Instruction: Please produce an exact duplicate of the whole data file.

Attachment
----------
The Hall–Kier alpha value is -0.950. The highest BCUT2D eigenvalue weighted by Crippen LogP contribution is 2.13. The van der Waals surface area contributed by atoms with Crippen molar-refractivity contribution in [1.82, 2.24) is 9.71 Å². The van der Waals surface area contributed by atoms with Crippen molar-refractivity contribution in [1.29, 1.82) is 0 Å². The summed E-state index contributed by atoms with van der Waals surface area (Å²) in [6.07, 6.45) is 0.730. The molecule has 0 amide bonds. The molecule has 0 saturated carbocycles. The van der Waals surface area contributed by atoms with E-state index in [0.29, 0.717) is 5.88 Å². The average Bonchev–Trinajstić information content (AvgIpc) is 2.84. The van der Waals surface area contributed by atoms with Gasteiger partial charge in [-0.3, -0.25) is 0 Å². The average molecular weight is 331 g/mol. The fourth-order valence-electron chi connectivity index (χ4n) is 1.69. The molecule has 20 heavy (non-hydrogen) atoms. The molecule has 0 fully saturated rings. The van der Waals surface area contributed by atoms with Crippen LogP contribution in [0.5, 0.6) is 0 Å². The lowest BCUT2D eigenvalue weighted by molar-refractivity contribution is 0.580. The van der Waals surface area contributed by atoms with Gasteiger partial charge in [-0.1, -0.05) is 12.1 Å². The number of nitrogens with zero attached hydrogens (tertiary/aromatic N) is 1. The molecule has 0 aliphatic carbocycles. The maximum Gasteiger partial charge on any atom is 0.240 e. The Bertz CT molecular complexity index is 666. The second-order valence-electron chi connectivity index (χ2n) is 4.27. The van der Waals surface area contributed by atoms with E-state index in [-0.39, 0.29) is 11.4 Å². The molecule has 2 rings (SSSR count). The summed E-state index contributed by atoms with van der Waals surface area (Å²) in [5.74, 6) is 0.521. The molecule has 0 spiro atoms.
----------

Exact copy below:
The Hall–Kier alpha value is -0.950. The highest BCUT2D eigenvalue weighted by Crippen LogP contribution is 2.13. The van der Waals surface area contributed by atoms with Crippen molar-refractivity contribution in [1.82, 2.24) is 9.71 Å². The van der Waals surface area contributed by atoms with Crippen molar-refractivity contribution in [1.29, 1.82) is 0 Å². The summed E-state index contributed by atoms with van der Waals surface area (Å²) in [6.07, 6.45) is 0.730. The molecule has 0 amide bonds. The molecule has 0 saturated carbocycles. The van der Waals surface area contributed by atoms with E-state index in [0.29, 0.717) is 5.88 Å². The average Bonchev–Trinajstić information content (AvgIpc) is 2.84. The van der Waals surface area contributed by atoms with Gasteiger partial charge in [-0.3, -0.25) is 0 Å². The average molecular weight is 331 g/mol. The fourth-order valence-electron chi connectivity index (χ4n) is 1.69. The molecule has 20 heavy (non-hydrogen) atoms. The molecule has 0 fully saturated rings. The van der Waals surface area contributed by atoms with Crippen LogP contribution in [0.5, 0.6) is 0 Å². The lowest BCUT2D eigenvalue weighted by molar-refractivity contribution is 0.580. The van der Waals surface area contributed by atoms with Gasteiger partial charge in [-0.1, -0.05) is 12.1 Å². The number of nitrogens with zero attached hydrogens (tertiary/aromatic N) is 1. The molecule has 0 aliphatic carbocycles. The maximum Gasteiger partial charge on any atom is 0.240 e. The Bertz CT molecular complexity index is 666. The second-order valence-electron chi connectivity index (χ2n) is 4.27. The van der Waals surface area contributed by atoms with E-state index in [-0.39, 0.29) is 11.4 Å². The molecule has 2 rings (SSSR count). The summed E-state index contributed by atoms with van der Waals surface area (Å²) in [5.74, 6) is 0.521. The molecule has 0 spiro atoms.